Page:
E. H. Shepard

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Ernest Howard Shepard
Born (1879-12-10)10 December 1879
St John's Wood, London
Died 24 March 1976(1976-03-24) (aged 96)
Battles/wars World War I
Awards OBE, Military Cross
Other work Artist and book illustrator

Ernest Howard Shepard OBE, MC (10 December 1879 – 24 March 1976) was an English artist and book illustrator. He was known especially for his illustrations of anthropomorphic characters in The Wind in the Willows by Kenneth Grahame and Winnie-the-Pooh by A. A. Milne.


E H Shepard's house at Lodsworth, marked with a blue plaque

Shepard was born in St John's Wood, London. Having shown some promise in drawing at St Paul's School, Shepard enrolled in Heatherleys School of Fine Art in Chelsea.[1] Having spent a productive year there, Shepard won a scholarship to the Royal Academy Schools [2] where he would meet Florence Eleanor Chaplin who would become his first wife.[3] By 1906 Shepard had become a successful illustrator, having produced work for illustrated editions of Aesop's Fables, David Copperfield, and Tom Brown's Schooldays, as well as an illustration for Punch.[4]

Though in his mid-thirties when World War I broke out in 1914, Shepard received a commission as a second lieutenant in the Royal Garrison Artillery, an arm of the Royal Artillery.[5][6] By 1916, Shepard started working for the Intelligence Department sketching the combat area within the view of his battery position.[7] On 16 February 1917, he was made an acting captain whilst second-in-command of a siege battery, and briefly served as an acting major in late April and early May of that year, when he reverted to the acting rank of captain.[8][9] He was promoted to lieutenant on 1 July 1917.[10] Whilst acting as Captain, he was awarded the Military Cross for his service at the Battle of Passchendaele. His citation read:[11]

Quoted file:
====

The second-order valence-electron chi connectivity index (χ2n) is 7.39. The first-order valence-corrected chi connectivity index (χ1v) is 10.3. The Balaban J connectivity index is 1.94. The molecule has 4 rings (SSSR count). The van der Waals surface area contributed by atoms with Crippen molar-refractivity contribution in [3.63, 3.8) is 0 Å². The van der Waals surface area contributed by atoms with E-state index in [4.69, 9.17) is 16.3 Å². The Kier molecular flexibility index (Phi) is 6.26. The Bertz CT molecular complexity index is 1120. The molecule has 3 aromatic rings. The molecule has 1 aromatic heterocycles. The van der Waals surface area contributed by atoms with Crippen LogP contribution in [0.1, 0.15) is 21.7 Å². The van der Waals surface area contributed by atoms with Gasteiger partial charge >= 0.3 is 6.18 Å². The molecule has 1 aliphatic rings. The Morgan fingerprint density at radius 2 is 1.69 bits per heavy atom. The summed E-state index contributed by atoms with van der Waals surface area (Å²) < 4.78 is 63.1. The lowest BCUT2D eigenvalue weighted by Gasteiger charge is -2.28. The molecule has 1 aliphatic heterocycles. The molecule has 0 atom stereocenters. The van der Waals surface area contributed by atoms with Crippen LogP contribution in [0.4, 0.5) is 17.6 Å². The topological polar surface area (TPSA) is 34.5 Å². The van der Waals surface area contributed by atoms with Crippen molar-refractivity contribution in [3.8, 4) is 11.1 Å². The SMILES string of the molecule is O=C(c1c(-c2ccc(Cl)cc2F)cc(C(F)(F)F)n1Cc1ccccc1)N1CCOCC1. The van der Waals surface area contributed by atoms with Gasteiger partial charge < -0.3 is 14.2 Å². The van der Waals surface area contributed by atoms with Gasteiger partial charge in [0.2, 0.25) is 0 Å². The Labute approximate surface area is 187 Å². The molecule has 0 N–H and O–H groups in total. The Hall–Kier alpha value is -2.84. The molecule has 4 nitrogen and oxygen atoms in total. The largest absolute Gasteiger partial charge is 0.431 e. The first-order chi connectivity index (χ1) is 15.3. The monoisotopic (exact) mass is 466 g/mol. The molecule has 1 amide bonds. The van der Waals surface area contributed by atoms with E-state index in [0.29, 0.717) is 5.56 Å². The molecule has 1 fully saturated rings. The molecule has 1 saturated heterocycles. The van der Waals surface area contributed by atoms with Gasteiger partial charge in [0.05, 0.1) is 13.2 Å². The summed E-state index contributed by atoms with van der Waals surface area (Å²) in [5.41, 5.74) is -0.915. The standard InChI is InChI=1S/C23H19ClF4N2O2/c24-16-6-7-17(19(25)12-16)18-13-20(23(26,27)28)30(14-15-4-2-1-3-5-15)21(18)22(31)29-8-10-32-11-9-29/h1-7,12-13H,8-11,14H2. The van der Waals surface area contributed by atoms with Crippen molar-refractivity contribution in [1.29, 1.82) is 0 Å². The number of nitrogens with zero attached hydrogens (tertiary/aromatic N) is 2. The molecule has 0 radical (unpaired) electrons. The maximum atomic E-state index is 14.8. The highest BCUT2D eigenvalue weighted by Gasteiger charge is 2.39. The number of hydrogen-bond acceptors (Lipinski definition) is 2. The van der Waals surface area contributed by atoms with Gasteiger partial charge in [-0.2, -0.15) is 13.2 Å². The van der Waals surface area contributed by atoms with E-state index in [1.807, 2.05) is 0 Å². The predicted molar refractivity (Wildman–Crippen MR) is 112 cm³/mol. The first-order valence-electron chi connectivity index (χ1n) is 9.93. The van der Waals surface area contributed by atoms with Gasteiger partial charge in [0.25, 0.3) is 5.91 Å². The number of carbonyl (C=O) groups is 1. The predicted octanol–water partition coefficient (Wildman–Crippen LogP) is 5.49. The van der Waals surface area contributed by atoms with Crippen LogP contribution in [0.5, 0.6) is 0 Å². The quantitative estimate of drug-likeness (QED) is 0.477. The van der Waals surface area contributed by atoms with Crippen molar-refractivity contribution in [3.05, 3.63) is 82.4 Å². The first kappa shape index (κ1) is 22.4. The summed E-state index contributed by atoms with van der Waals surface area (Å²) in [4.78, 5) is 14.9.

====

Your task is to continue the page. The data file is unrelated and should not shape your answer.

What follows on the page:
For conspicuous gallantry and devotion to duty.
As forward Observation Officer he continued to observe and send back valuable information, in spite of heavy shell and machine gun fire. His courage and coolness were conspicuous.

By war's end, he had achieved the rank of major.[12]

Throughout the war he had been contributing to Punch. He was hired as a regular staff cartoonist in 1921 and became lead cartoonist in 1945 but was removed from this post by Malcolm Muggeridge, who became editor in 1953.[13]

Shepard was recommended to Milne by another Punch staffer, E. V. Lucas in 1923. Initially, Milne thought Shepard's style was not what he wanted, but used him to illustrate his book of poems When We Were Very Young. Happy with the results, Milne insisted Shepard illustrate Winnie-the-Pooh. Realising his illustrator's contribution to the book's success, Milne arranged for Shepard to receive a share of his royalties. Milne also inscribed a copy of Winnie-the-Pooh with the following personal verse:[14]

When I am gone,

Let Shepard decorate my tomb,
And put (if there is room)
Two pictures on the stone:
Piglet from page a hundred and eleven,
And Pooh and Piglet walking (157)…
And Peter, thinking that they are my own,

Will welcome me to Heaven.

Eventually, Shepard grew to resent "that silly old bear" and felt that these illustrations overshadowed his other work.[15]

Shepard modelled Pooh not on the toy owned by Christopher Robin, Milne's son, but on "Growler", a stuffed bear owned by his own son (Growler no longer exists, having been given to his granddaughter Minnie Hunt and subsequently destroyed by a neighbour's dog).[16] His Pooh work is so famous that 300 of his preliminary sketches were exhibited at the Victoria and Albert Museum in 1969, when he was 90 years old.[17]

An E.H. Shepard painting of Winnie the Pooh, believed to have been painted in the 1930s for a Bristol teashop,[18] is the only known oil painting of the famous teddy bear. It was purchased at an auction for $243,000 in London late in 2000.[19] The painting is displayed at the Pavilion Gallery in Assiniboine Park, Winnipeg, Manitoba, Canada.[20]

Shepard wrote two autobiographies: Drawn from Memory (1957) and Drawn From Life (1961).[21][22]

In 1972, Shepard gave his personal collection of papers and illustrations to the University of Surrey. These now form the E.H. Shepard Archive.[23]

Shepard was made an Officer of the Order of the British Empire in the 1972 Queen's Birthday Honours.[24]